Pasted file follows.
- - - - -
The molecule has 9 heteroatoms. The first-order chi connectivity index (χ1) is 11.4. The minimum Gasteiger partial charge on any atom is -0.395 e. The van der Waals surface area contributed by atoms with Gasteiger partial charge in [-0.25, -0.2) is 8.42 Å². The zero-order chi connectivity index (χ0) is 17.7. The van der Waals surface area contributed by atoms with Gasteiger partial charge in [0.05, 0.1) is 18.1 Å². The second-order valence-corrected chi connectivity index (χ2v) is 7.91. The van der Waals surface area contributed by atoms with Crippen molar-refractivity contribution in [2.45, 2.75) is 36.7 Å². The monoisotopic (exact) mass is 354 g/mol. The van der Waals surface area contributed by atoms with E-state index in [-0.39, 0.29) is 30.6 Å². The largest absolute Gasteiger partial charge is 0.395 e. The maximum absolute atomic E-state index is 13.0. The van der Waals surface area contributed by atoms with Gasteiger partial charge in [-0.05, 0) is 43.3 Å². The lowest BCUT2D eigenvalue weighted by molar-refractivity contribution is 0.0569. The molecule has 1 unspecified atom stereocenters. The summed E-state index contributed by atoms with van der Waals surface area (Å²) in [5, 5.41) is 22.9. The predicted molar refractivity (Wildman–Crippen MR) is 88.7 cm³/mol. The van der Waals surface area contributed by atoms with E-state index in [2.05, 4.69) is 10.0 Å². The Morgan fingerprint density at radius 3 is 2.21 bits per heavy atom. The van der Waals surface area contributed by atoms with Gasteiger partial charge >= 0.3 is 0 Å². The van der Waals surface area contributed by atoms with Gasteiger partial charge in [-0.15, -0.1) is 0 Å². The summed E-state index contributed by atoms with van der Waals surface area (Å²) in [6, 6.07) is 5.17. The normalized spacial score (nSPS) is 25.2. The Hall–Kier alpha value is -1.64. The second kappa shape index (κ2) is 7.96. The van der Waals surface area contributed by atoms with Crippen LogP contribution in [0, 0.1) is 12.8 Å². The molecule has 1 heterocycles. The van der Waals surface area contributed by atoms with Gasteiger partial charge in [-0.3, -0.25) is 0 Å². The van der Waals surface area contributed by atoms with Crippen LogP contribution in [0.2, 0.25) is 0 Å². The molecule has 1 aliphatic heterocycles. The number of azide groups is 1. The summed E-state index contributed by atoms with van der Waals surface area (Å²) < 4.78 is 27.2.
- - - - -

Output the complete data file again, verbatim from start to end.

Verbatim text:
The molecule has 9 heteroatoms. The first-order chi connectivity index (χ1) is 11.4. The minimum Gasteiger partial charge on any atom is -0.395 e. The van der Waals surface area contributed by atoms with Gasteiger partial charge in [-0.25, -0.2) is 8.42 Å². The zero-order chi connectivity index (χ0) is 17.7. The van der Waals surface area contributed by atoms with Gasteiger partial charge in [0.05, 0.1) is 18.1 Å². The second-order valence-corrected chi connectivity index (χ2v) is 7.91. The van der Waals surface area contributed by atoms with Crippen molar-refractivity contribution in [2.45, 2.75) is 36.7 Å². The monoisotopic (exact) mass is 354 g/mol. The van der Waals surface area contributed by atoms with E-state index in [-0.39, 0.29) is 30.6 Å². The largest absolute Gasteiger partial charge is 0.395 e. The maximum absolute atomic E-state index is 13.0. The van der Waals surface area contributed by atoms with Gasteiger partial charge in [-0.05, 0) is 43.3 Å². The lowest BCUT2D eigenvalue weighted by molar-refractivity contribution is 0.0569. The molecule has 1 unspecified atom stereocenters. The summed E-state index contributed by atoms with van der Waals surface area (Å²) in [5, 5.41) is 22.9. The predicted molar refractivity (Wildman–Crippen MR) is 88.7 cm³/mol. The van der Waals surface area contributed by atoms with E-state index in [2.05, 4.69) is 10.0 Å². The Morgan fingerprint density at radius 3 is 2.21 bits per heavy atom. The van der Waals surface area contributed by atoms with Gasteiger partial charge >= 0.3 is 0 Å². The van der Waals surface area contributed by atoms with Gasteiger partial charge in [-0.15, -0.1) is 0 Å². The summed E-state index contributed by atoms with van der Waals surface area (Å²) in [6, 6.07) is 5.17. The normalized spacial score (nSPS) is 25.2. The Hall–Kier alpha value is -1.64. The second kappa shape index (κ2) is 7.96. The van der Waals surface area contributed by atoms with Crippen LogP contribution in [0, 0.1) is 12.8 Å². The molecule has 1 heterocycles. The van der Waals surface area contributed by atoms with Gasteiger partial charge in [-0.3, -0.25) is 0 Å². The van der Waals surface area contributed by atoms with Crippen LogP contribution in [0.2, 0.25) is 0 Å². The molecule has 1 aliphatic heterocycles. The number of azide groups is 1. The summed E-state index contributed by atoms with van der Waals surface area (Å²) < 4.78 is 27.2.